Merck taps Novocure's cancer-fighting electric fields for new Keytruda combination study

Merck’s mainstay cancer fighter Keytruda is being evaluated in combination with dozens of different drugs, to find any headway against the disease. Now, the Big Pharma has signed up to test the PD-1 antibody alongside Novocure’s bioelectric treatment as well.

The two companies plan to launch a phase 2 study in advanced or metastatic non-small cell lung cancer, putting the drug-plus-device regimen forward as a potential first-line treatment.

Novocure’s Tumor Treating Fields apply specific frequencies of electricity designed to disrupt cell division within a tumor, slowing down the cancer’s growth and causing the cells to die, without applying heat or harming healthy cells.

“Multiple preclinical studies suggest that the use of Tumor Treating Fields together with anti-PD-1 therapy can potentially augment the immune response resulting in improved tumor control,” said Novocure’s executive chairman, William Doyle.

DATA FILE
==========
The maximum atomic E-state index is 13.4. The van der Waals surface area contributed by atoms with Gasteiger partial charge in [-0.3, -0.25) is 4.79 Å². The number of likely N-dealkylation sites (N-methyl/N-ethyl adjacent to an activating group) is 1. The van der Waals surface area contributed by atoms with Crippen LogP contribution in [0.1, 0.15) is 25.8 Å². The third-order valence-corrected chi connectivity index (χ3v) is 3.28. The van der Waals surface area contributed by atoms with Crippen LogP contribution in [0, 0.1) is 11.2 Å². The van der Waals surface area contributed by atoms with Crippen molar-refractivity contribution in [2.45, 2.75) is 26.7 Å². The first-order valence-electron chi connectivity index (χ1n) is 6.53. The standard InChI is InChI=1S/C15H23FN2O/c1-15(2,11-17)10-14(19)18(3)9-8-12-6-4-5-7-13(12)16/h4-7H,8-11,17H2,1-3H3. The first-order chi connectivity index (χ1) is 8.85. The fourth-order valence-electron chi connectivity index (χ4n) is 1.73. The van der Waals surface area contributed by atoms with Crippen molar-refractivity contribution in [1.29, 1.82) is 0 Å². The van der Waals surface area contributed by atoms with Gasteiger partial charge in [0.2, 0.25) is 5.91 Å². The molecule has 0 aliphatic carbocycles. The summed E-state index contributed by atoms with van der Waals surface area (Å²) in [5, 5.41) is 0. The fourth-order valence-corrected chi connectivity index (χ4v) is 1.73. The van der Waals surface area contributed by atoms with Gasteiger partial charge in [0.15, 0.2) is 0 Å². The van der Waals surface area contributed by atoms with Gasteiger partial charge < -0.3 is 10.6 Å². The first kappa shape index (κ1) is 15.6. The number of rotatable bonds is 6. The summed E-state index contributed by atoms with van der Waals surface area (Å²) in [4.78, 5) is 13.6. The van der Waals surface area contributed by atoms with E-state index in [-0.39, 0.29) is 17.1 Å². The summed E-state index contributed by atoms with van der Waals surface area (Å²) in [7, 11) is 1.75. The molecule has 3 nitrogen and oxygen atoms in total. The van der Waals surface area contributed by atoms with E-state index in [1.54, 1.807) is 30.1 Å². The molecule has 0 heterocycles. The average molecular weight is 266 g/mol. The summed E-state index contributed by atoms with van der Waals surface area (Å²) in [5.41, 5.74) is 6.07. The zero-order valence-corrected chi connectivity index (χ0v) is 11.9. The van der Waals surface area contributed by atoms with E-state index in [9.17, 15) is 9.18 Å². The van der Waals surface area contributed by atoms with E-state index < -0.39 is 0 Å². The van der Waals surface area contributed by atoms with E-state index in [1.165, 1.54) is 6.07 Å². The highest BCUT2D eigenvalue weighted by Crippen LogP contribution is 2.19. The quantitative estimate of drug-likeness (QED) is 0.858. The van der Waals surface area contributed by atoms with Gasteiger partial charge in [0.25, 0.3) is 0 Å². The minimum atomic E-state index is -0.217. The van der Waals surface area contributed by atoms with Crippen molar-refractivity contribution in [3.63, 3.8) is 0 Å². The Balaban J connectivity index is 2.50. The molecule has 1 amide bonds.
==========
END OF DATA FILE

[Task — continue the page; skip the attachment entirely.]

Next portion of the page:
RELATED: Merck's Keytruda misses key mark in small cell lung cancer trial, dashing big expansion hopes

In May 2019, Novocure received an humanitarian device approval from the FDA for its use against mesothelioma—as an add-on to Eli Lilly’s combination treatment of Alimta and cisplatin chemotherapy—making it the first new treatment option for the lung disease in 15 years.

That approval was also the company’s first outside of brain cancer, following a 2011 green light in glioblastoma when given with temozolomide chemotherapy, surgery and radiation. Currently, Novocure is also studying the use of its Tumor Treating Fields in liver, ovarian and pancreatic cancer, as well as in brain metastases.

The new pilot study with Merck aims to enroll about 66 NSCLC patients in the U.S. and launch before the end of this year, while tracking responses to the therapy combination and survival out to one year.